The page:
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Thread: GIS before planning?

  1. #1
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    GIS before planning?

    Planning seems to have everything I want in a career; dealing with infrastructure, systems, people and their interaction. Everything except for available jobs, especially for those just entering the profession. As I'm just beginning the process of being educated with regards to planning, are there other skills to develop or avenues of education to pursue which would better equip me for the planning profession? I'm thinking in particular of GIS but I would be grateful for any advice for someone looking to enter this field.

  2. #2
    OH....IO Hink's avatar
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    There are lots of different niches in planning that you could have some experience in... real estate, public administration, economics, geography, the list goes on. The truth is that we are a jack of many trades. If you like GIS, in most programs you can take classes in GIS while getting your degree. Depending on what position you take, GIS could be a large or small part of your daily tasks.

    In the end, get a background in what you like. If you like planning get that degree and figure out what you want to go with it, when the time comes. Good luck.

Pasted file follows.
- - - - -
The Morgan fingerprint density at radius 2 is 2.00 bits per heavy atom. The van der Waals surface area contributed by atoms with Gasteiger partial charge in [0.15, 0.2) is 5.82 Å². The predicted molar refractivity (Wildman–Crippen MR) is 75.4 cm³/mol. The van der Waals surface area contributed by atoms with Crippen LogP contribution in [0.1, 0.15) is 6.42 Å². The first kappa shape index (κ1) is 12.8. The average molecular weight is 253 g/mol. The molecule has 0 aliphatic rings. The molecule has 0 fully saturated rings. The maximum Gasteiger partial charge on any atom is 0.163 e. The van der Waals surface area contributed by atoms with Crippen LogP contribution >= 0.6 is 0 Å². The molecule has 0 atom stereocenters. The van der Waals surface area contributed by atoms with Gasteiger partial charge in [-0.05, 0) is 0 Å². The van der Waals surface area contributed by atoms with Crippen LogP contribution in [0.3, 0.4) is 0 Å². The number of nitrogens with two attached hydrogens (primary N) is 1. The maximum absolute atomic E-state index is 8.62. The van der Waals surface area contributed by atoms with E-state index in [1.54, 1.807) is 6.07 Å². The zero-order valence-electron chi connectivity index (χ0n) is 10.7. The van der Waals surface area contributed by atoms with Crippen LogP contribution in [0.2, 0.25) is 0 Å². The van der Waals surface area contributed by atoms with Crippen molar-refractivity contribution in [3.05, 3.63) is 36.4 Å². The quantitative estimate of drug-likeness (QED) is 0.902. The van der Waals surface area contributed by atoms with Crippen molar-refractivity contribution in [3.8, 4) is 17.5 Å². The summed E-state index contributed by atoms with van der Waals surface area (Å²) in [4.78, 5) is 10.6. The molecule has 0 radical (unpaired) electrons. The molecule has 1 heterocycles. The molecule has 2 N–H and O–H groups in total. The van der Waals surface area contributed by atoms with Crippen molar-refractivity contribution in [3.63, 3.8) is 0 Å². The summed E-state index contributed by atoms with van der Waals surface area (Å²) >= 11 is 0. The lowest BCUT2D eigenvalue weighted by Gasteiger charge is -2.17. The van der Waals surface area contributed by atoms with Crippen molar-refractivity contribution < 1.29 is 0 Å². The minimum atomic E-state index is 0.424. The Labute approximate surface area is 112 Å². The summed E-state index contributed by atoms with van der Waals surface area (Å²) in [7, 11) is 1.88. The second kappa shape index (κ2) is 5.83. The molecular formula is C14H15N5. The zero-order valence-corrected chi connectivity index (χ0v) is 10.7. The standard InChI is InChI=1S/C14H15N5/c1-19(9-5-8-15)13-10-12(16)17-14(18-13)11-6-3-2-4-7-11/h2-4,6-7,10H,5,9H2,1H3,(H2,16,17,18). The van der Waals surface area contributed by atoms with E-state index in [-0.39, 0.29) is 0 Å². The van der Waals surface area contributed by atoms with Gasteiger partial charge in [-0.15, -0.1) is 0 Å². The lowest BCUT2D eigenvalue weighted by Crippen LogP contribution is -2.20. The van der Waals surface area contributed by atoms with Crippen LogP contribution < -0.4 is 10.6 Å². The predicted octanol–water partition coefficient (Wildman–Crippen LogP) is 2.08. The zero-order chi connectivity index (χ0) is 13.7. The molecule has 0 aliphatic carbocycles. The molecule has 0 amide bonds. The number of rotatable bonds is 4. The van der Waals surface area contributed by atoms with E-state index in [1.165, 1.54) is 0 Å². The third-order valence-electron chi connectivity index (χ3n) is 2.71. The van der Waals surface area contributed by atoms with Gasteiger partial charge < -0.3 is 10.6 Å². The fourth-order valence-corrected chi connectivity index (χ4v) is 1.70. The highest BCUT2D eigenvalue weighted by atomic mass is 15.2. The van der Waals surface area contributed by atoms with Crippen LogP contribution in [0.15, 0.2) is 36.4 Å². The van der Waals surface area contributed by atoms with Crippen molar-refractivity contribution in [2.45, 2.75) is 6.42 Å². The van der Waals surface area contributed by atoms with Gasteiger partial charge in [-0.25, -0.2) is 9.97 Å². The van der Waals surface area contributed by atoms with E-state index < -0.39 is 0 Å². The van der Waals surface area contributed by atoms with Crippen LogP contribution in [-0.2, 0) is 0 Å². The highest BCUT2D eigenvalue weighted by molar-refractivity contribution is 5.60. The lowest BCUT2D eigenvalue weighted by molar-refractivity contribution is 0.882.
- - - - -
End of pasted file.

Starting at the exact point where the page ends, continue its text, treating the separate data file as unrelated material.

A common mistake people make when trying to design something completely foolproof is to underestimate the ingenuity of complete fools. -Douglas Adams

  3. #3
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    Quote Originally posted by Gravyboat View post
    Planning seems to have everything I want in a career; dealing with infrastructure, systems, people and their interaction. Everything except for available jobs, especially for those just entering the profession. As I'm just beginning the process of being educated with regards to planning, are there other skills to develop or avenues of education to pursue which would better equip me for the planning profession? I'm thinking in particular of GIS but I would be grateful for any advice for someone looking to enter this field.
    I don't know how it works in the states but here in Turkey, GIS helps a lot. I'm still an undergraduate student and very interested in GIS. ( We only have 1 class related to GIS in my department) This interest kept me learning the advanced techniques that a GIS software can provide and now even before I finish my school I got a well-paid job. I work for 2 days / week and get more of those people who works 5/week in under-paid jobs.

    I believe that GIS is one of the most powerful tools that a planner can have on his/her side.

  4. #4

    Skills

    Planning consists of an appalling amount of practicum. GIS is a no-brainer. I've found Adobe to be handy, as well as graphic design skills. Expect a lot of meetings, so getting good at PowerPoint is not a bad idea. Excel has paid high dividends. Google Earth is worth becoming familiar with.

    Things I wish I'd known more about: Graphic design, Microsoft Access, VBA scripting, or SOME programming language for integrating scripts into GIS. Google Sketch-Up is handy if you are FAST at it.

    If you are going to work with engineers, familiarity with MicroStation or TransCad are handy. If you are going to work with traffic modelers, familiarity with Synchro, Vissim, or CubeVoyager are all good.

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